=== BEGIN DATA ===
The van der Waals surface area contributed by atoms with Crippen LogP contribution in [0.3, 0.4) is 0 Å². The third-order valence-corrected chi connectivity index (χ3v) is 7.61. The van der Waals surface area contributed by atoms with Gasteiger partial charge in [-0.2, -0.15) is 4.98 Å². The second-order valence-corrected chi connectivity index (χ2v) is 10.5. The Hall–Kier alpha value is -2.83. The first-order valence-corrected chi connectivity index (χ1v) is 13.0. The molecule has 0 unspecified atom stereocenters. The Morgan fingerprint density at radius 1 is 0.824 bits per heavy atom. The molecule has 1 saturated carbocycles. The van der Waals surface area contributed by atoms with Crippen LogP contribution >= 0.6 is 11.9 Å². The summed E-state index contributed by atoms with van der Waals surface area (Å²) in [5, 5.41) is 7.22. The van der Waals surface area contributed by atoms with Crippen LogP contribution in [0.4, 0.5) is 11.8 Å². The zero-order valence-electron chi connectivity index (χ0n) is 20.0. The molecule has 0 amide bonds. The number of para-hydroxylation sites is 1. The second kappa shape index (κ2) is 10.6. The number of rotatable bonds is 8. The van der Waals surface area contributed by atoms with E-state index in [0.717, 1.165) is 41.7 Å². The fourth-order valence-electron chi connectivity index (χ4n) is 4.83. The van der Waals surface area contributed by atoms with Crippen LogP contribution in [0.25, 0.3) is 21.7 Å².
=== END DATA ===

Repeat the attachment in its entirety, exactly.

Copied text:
The van der Waals surface area contributed by atoms with Crippen LogP contribution in [0.3, 0.4) is 0 Å². The third-order valence-corrected chi connectivity index (χ3v) is 7.61. The van der Waals surface area contributed by atoms with Gasteiger partial charge in [-0.2, -0.15) is 4.98 Å². The second-order valence-corrected chi connectivity index (χ2v) is 10.5. The Hall–Kier alpha value is -2.83. The first-order valence-corrected chi connectivity index (χ1v) is 13.0. The molecule has 0 unspecified atom stereocenters. The Morgan fingerprint density at radius 1 is 0.824 bits per heavy atom. The molecule has 1 saturated carbocycles. The van der Waals surface area contributed by atoms with Crippen LogP contribution >= 0.6 is 11.9 Å². The summed E-state index contributed by atoms with van der Waals surface area (Å²) in [5, 5.41) is 7.22. The van der Waals surface area contributed by atoms with Crippen LogP contribution in [0.4, 0.5) is 11.8 Å². The zero-order valence-electron chi connectivity index (χ0n) is 20.0. The molecule has 0 amide bonds. The number of para-hydroxylation sites is 1. The second kappa shape index (κ2) is 10.6. The number of rotatable bonds is 8. The van der Waals surface area contributed by atoms with E-state index in [0.717, 1.165) is 41.7 Å². The fourth-order valence-electron chi connectivity index (χ4n) is 4.83. The van der Waals surface area contributed by atoms with Crippen LogP contribution in [0.25, 0.3) is 21.7 Å².